Chashitsu as a hideout

Chashitsu as a hideout Design

Traditional Japanese architecture is characterised by its open structure, but chashitsu has very few windows and is a very small space. Taian, the chashitsu built by Sen no Rikyu, has  2 tatami-mats and a ceiling height of approximately 180 cm. Therefore, it’s roughly the size of a cube of 2 metres or less.

Hideout

Why does being in a chashitsu make you feel at peace? This is probably because it’s a small, closed and dimly lit space.

Chashitsu has many features of hideouts where animals instinctively feel calm.

Nests of mammals

Humans are mammals, and let’s take examples of where other mammals live.

Among familiar animals, we often see dogs resting in small sheds. During the breeding season, female wolves, the ancestors of dogs, dig burrows on soil slopes and give birth there.

Bears spend long periods of time hibernating in caves, and give birth in their nests as well.

Chipmunks mainly dig deep holes in the ground and live in them. Japanese squirrels build nests made of twigs in a spherical shape on trees. Alternatively, if there is a suitable cavity in a tree, they may build a nest inside it.

Rabbits mainly live in burrows, and when they go out they block the entrance to hide their kids. European rabbits dig intricate burrows called warrens with multiple entrances. Multiple individuals live and reproduce there. Large-scale ones may have a total length of approximately 50 metres with more than 50 entrances. They emerge from their burrows early in the morning and evening to graze nearby, then quickly return to their burrows for protection.

If you suddenly take your pet rabbit out into the open wilderness during the day and release it, it will run around anxiously looking for a place to hide. This is because they feel in danger because they are in full view of birds of prey and carnivores. It may be a remnant of this that humans also have agoraphobia.

Otters have multiple sleeping quarters over a vast territory. The sleeping quarter is a bed made of gathered grass under something like a rock near the water. A female digs a burrow near the water and gives birth inside.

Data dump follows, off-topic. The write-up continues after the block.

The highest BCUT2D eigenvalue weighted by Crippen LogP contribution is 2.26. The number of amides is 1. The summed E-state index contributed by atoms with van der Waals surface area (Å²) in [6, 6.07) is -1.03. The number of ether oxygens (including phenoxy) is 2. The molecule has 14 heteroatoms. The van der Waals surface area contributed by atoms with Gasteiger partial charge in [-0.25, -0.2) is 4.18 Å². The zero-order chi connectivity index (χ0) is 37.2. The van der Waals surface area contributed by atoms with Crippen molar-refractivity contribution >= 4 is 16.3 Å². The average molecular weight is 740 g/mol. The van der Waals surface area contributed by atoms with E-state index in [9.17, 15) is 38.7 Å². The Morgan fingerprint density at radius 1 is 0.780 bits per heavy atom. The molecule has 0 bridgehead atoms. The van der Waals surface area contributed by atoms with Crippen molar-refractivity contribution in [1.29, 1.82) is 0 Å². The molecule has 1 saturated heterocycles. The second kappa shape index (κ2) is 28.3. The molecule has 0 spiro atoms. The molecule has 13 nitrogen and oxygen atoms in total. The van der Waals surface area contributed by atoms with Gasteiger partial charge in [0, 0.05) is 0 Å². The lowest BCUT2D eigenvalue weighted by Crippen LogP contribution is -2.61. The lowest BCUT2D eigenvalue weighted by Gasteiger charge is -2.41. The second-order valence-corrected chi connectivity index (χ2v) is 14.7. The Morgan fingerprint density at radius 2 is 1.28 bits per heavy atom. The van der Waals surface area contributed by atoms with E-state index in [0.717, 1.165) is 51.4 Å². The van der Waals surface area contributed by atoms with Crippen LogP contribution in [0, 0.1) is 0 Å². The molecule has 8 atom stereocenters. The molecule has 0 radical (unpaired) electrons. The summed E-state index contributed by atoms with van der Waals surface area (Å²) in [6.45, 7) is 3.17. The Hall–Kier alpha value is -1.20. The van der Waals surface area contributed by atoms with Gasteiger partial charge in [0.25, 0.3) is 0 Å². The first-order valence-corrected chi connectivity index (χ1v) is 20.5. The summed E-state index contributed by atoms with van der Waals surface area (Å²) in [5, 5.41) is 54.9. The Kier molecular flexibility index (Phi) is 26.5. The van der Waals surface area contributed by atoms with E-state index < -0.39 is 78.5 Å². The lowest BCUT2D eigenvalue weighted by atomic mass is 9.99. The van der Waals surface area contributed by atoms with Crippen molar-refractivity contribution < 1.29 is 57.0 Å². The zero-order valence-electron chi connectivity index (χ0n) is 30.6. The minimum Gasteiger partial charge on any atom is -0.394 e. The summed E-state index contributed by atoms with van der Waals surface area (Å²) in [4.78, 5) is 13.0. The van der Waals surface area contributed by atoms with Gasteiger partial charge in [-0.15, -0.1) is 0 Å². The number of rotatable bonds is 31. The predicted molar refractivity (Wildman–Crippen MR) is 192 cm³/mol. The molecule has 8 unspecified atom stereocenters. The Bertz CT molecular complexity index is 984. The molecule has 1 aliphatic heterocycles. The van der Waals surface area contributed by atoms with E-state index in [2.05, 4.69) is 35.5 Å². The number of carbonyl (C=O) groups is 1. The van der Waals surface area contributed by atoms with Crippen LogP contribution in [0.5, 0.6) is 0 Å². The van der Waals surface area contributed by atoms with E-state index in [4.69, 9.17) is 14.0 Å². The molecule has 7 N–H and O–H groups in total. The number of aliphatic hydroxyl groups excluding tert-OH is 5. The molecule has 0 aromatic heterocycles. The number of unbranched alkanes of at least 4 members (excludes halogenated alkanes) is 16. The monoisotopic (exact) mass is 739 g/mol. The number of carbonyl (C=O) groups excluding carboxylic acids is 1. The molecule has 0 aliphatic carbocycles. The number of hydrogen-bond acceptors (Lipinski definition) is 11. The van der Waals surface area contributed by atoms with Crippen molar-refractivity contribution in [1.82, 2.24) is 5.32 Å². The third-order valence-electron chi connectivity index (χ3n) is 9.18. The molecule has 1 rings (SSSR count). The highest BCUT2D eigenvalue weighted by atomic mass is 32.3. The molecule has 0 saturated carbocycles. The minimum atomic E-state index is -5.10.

Platypuses dig caves on the banks of rivers and lakes to make their nests. The entrance to the nest may be obscured by vegetation or may be underwater.

Beavers nest near water as well. They may dig burrows on the shore or build huts out of twigs. Its location is surprising, as it is right in the middle of water that has been dammed up by a dam that they built themselves. The entrance is covered with water, so you can’t reach the inner cave unless you go underwater. This mechanism is exquisite and prevents the invasion of many carnivorous animals, which are natural enemies to them.

Nests of various animals

Let’s take a look at the nests of animals other than mammals as well.

It is well known that woodpeckers make holes in trees. The great spotted woodpecker, a type of woodpecker, makes holes with its long and hard beak to raise its young and rest.

Kingfishers dig small holes in earthen walls near rivers and hide in them. Because it is a cliff, many carnivores cannot get close to it.

The hermit crab, a type of decapod crustacean, has a soft body part that twists to the right, making it easier to fit inside the snail shell. Hermit crabs protect themselves by encasing themselves in shells that fit snugly around their bodies. This is like wearing armour. Or like a mobile home. They change their shells as their bodies grow. Try it on by repeatedly entering and exiting the countless seashells on the ocean floor. It’s easy to move because it just goes inside what is already available.